CHERYL BENTYNE TELLS THE TALE OF THE HUMAN HEART
The Book of Love is an emotional affair
It's a timeless story, full of tragedy and comedy, longing and lust. And it's an old story as well, a bittersweet tale of the heart – one that reaches as far back through the ages as Romeo and Juliet, Arthur and Guinevere, Antony and Cleopatra.
It's The Book of Love, and it's the story that Cheryl Bentyne reads so eloquently on her latest Telarc release. Like love itself, the album follows a trajectory that encompasses an array of emotions – joy, sorrow and every subtle shade in between. Borrowing from a variety of sources, including a few well known selections from the great American songbook, the journey begins with the initial encounter and ends with the inevitable heart-wrenching goodbye.
"These songs were hand-picked to specifically express the stages of love," says Bentyne, a veteran member of the internationally-acclaimed Manhattan Transfer and an accomplished solo artist. "I relate to every one of them. Some are so personal, I'd rather not comment. The songs speak for themselves and hopefully for you, too."
It begins, as always, with longing. Bentyne opens the story with the poignant "You Don't Know Me," a song that laments the emotional distance of a casual acquaintance who has no idea of the spark that results from the mere touch of a hand. "Be My Love" by Sammy Cahn and Nicholas Brodsky, is cast in a simple arrangement – Bentyne singing atop a beautiful classical guitar line delivered by Wayne Johnson, with a stirring cello interlude by Armen Ksajikian.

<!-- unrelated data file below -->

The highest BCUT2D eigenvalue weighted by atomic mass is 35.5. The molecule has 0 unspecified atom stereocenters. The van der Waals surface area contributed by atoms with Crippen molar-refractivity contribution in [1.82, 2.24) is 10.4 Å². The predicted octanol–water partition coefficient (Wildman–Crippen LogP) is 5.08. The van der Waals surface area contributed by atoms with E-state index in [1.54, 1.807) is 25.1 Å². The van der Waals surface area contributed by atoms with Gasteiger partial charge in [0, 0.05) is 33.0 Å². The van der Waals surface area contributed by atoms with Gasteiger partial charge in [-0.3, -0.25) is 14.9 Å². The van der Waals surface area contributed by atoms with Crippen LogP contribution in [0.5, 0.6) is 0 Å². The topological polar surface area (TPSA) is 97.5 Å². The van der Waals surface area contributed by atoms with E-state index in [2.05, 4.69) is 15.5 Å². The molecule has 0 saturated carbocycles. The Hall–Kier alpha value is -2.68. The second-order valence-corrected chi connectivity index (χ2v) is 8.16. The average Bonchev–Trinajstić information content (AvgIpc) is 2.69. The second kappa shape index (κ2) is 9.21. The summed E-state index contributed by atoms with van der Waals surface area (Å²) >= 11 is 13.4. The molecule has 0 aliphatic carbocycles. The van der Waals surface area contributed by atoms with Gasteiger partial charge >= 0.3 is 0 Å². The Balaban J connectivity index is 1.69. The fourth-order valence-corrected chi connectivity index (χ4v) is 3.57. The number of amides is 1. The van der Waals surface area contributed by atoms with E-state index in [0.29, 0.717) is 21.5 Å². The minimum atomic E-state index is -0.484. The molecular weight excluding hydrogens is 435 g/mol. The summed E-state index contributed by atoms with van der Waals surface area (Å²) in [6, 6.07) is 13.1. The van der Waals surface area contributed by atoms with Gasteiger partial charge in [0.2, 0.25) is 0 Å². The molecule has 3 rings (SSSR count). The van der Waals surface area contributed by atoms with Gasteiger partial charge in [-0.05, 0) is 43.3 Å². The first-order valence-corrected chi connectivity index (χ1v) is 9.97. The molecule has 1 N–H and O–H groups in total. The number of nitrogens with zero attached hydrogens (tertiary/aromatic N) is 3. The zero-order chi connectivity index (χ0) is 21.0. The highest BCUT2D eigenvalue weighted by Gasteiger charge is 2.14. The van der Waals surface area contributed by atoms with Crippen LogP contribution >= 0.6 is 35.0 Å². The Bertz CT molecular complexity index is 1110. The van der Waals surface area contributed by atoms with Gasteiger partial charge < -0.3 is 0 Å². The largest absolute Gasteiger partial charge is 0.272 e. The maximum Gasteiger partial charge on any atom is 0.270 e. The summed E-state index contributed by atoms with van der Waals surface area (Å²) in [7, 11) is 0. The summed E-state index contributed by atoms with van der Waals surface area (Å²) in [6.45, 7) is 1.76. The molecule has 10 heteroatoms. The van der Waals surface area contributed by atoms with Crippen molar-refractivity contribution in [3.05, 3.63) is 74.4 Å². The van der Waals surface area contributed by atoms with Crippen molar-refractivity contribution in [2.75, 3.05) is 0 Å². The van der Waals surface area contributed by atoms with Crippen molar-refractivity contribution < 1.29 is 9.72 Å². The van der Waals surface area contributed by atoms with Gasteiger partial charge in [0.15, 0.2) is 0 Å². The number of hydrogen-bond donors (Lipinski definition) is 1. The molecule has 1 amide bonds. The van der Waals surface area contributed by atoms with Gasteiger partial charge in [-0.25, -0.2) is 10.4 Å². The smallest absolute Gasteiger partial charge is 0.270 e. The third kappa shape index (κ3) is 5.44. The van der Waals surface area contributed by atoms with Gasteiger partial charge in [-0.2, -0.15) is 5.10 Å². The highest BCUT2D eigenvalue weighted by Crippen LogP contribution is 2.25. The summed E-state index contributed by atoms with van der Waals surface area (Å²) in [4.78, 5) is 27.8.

But the pining can only last so long. Eventually, someone has to make a move, and the flirtation marks the beginning of a new chapter in the story. The lighthearted "Blue Moon," a well known pick from the Rodgers and Hart catalog, is configured here as a vocal duet with special guest vocalist John Pizzarelli. Cole Porter's "Let's Do It" is infectiously crafted with a number of tempo and style changes to keep this old standard as fresh as the day it was written.
If lust is the engine that drives a love affair, then Bentyne's smoldering delivery of "Don't Say a Word" actually says plenty. The gentle cascades of pianist/producer Corey Allen and the sultry interlude by saxophonist Bob Sheppard set a tone that's unmistakably passionate.
The album's central chapter is love in its purest and most selfless form. Reminiscent of some of the Manhattan Transfer's finest moments on record, the title track features the tightly layered harmonies of Bentyne alongside guest vocalists Mark Kibble and Alvin Chea of Take 6. The track is followed by the very personal "You Taught My Heart To Sing," featuring pianist Corey Allen as the lone accompanist.
The euphoria in this middle part of the story is undeniable, and every day is a thing of beauty. The subtle Latin undercurrent of "You Go To My Head" captures that boundless, heady joy that comes in the midst of a seemingly perfect love affair.
But all good things end. The masks come off, the illusions dissolve and the heartbreak begins. The torchy "Cry Me a River" is an emotional send-off to an errant lover whose second chance has long since come and gone. Much more poignant and emotionally conflicted is "I'm a Fool To Want You," a tune co-authored by Frank Sinatra for Ava Gardner, whom many considered the love of his life.
When all is said and done, the only word left unspoken is "Goodbye." The closing track is an admission that it's time to accept reality and move on, however painful that process might be.
In the end, Bentyne reminds us of the paradoxical beauty of love. It can break the human heart, but it can mend it as well. "Our Book of Love tells the story of a love affair," she says. "From the thrill of infatuation and flirting, to longing, then lust, on to disillusion and ultimately to 'goodbye.' But hope and desire for true love spring eternal. Alas, goodbye is not 'goodbye.'"
Pick up The Book of Love and hear the timeless story of the heart.